A final consideration, now that LG clearly has the means to produce an Edge-type panel of its own, Samsung needs to act fast before its chief rival does. The situation is only exacerbated by the recent trademark filing for an LG G Edge.
A win-win situation
Putting aside the component cost and coffer situation, we are still left with the burning question of why Samsung would want to give a leading rival such a competitive Edge. Literally, as this case may be. Consider that Samsung itself, is not just one company, but hundreds. One of those deals with mobile phone manufacturing. When push comes to shove however, Samsung – the conglomerate – wants to increase sales and profits, and it needs to look out for the greater good than just one arm of its empire.
Will the Galaxy S6 Edge+ be the success Samsung wants it to be? Only time can tell.
Huawei sells a lot of phones, and now more than ever before. In fact, in the first six months of this year (ending June 30 2015) its Consumer Business Group reported that sales of Huawei smartphones rose 39 percent – compared with the same period last year – to 48.2 million, resulting in an 87 percent year-on-year increase in revenue to $7.23 billion. That is a lot of phones, and not only was the year but half over at that point, the OEM wasn’t done releasing new products, either. Considering how large growth was in the first half of 2015, the second holds untold troves of treasure to sell…and then tell.
Samsung, meanwhile, has been suffering as of late. The Galaxy S6 failed to ignite revenue, owing largely to the existence of the S6 Edge. One might imagine that, after the lackluster performance of the Note Edge last year, some reservations were made as to the potential success of 2015’s curved flagship. Lo and behold the S6 Edge was by far the better seller, though due to unexpected demand there weren’t enough panels to go around. (This resulted, for reference, in Samsung opening a third factory to manufacture them).
The Huawei Mate S has an AMOLED display, but whom is it produced by…?
Reports have already come in suggesting the Galaxy S6 Edge+ has failed to resonate with the market, and given that its brother is only available in a limited number of countries, the second half of 2015 may shape up to be quite a bad one. This, when coupled with the Korean conglomerate’s falling out of the top ten most valuable IT companies with respect to market capitalization is not exactly going to boost investor confidence.
The solution then, is simple: get more Samsung parts in other company’s phones. There is zero income or profit to be made in a scenario that sees Huawei sell 100 million phones using rival company’s screens. There is potential, however, in a scenario that sees Huawei sell 100 million phones using Samsung panels. Even if Huawei were to use them in only 1% of all devices sold, that would still be income that Korea’s largest OEM would otherwise not have in accounts receivable.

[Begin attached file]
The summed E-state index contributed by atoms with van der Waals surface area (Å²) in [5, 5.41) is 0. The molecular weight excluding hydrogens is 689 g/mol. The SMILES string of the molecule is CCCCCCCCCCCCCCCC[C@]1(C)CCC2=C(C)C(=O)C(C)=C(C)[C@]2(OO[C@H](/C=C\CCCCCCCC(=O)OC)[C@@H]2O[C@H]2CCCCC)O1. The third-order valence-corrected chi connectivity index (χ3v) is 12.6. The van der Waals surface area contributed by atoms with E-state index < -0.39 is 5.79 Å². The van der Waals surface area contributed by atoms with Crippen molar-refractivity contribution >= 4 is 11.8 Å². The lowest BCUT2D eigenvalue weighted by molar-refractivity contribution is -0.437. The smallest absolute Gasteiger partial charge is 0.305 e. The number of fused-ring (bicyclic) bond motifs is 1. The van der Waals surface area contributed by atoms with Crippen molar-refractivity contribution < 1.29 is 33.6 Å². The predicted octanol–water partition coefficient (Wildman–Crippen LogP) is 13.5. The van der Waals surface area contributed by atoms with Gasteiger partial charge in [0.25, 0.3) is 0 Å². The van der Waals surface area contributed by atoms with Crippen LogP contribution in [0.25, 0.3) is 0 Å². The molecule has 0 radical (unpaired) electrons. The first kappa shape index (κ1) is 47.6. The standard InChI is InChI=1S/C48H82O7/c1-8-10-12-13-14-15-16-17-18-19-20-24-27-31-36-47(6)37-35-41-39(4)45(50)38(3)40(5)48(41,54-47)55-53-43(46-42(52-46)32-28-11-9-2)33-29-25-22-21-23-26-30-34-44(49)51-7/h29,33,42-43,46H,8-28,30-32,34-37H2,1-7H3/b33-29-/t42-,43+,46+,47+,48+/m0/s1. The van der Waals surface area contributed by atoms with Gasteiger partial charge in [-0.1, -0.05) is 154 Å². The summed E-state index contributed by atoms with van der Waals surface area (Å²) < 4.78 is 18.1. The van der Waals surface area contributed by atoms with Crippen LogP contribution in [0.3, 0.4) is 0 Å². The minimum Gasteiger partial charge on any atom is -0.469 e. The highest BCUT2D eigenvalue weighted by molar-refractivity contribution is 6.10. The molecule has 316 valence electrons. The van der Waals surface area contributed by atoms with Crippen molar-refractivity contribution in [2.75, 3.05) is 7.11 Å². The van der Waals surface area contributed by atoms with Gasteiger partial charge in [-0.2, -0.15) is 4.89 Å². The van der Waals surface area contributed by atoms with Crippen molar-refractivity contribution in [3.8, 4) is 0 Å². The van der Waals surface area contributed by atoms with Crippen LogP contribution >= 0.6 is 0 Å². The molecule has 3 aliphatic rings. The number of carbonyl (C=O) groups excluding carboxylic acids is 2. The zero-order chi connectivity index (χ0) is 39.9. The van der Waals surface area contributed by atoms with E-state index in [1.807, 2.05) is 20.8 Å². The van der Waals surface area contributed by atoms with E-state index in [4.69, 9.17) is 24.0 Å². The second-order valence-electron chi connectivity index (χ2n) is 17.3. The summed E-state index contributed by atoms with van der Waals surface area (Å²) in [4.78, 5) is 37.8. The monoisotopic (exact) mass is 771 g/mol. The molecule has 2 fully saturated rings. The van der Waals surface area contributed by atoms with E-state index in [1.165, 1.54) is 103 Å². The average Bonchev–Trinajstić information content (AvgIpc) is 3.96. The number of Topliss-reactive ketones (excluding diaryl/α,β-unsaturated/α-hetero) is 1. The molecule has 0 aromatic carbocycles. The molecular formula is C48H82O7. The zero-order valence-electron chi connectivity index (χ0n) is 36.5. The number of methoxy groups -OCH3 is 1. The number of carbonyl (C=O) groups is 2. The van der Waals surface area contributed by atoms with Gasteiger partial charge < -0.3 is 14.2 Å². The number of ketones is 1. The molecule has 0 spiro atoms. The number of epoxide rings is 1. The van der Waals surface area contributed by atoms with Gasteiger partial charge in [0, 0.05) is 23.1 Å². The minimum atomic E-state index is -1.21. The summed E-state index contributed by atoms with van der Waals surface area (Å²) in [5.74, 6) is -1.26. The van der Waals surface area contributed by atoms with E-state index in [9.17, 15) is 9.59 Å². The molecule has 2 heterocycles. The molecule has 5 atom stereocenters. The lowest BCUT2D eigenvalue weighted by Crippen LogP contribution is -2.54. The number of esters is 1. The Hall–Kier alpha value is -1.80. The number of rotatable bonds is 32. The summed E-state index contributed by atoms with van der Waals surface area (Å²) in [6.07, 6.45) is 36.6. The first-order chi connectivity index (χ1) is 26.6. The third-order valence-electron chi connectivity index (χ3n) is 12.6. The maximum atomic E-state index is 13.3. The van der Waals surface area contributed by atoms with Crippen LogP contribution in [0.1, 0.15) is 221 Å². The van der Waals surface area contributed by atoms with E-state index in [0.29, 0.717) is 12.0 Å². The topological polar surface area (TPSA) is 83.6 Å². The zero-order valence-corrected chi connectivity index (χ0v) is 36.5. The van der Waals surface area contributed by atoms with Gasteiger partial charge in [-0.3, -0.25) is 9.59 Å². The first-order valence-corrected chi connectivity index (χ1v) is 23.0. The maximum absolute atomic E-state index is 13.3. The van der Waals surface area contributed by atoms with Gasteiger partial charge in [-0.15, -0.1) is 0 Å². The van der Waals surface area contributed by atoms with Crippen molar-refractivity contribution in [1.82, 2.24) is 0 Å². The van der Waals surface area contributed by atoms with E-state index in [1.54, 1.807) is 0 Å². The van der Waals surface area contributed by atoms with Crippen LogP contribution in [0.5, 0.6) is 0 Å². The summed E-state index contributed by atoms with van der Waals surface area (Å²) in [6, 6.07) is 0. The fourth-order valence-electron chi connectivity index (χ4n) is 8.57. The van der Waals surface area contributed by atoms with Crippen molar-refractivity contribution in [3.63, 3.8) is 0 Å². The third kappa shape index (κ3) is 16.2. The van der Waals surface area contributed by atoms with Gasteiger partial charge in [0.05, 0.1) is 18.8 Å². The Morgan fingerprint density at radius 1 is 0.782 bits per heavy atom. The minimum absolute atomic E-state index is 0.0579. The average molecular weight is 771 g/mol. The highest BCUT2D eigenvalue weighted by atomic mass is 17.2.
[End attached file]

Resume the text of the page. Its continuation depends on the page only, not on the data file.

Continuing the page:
Samsung manufactures the AMOLED panel found in the Motorola Nexus 6.
Huawei wants to sell phones, and it wants to be – and remain – competitive. When it comes to flagships, sooner or later consumers will take note as more rivals have QHD displays and it doesn’t. Arguably one great way to solve the problem is to make use of AMOLED displays which will alleviate some of the strain on battery life. So Huawei gets to stay competitive while still looking out for its consumer’s interests.
Samsung wants to sell displays, and it wants to be – and remain – competitive. If all Android phones sold were Samsung products, the problem would be non-existent. This is not the case, and therefore Samsung must do what it can to make money. This income can then be put back into R&D which will, in turn, lead to further advancements in displays and other product categories as the future unfolds. Samsung can then ensure it remains ahead of the pack such that even if its phone division continues to slip in sales, other key business areas such as display panels and SSD units can continue leading the way.
Blinded by the light
Someone is obviously producing the curved display in the rumored BlackBerry Venice…is it Samsung?
In addition to this, reports continue of incoming devices that will use other Samsung components, such as the Exynos 7420 SoC, so why not offer to display things as well? The very idea of Samsung providing AMOLED displays for Huawei itself goes back at least a month, so it’s not even that surprising to hear more advanced rumors and reports. And of course, there is the brand new Mate S which makes use of an EL panel; while it is currently unknown as to just who provided it, Samsung is indeed a likely candidate.
Despite the arguments contained in this piece, it is largely speculative: nothing official has been announced about any Huawei product using a Samsung display, Edge or otherwise. We would love to hear your thoughts on the matter, though. Would Samsung be foolish to allow other companies to have access to some of its most advanced technology? Does it have to in order to keep sales strong? Does the idea of a Huawei device with an AMOLED panel appeal to you? Would it change the way you perceive Huawei, or Samsung? Be sure to take the survey below, and then drop us a comment and let us know!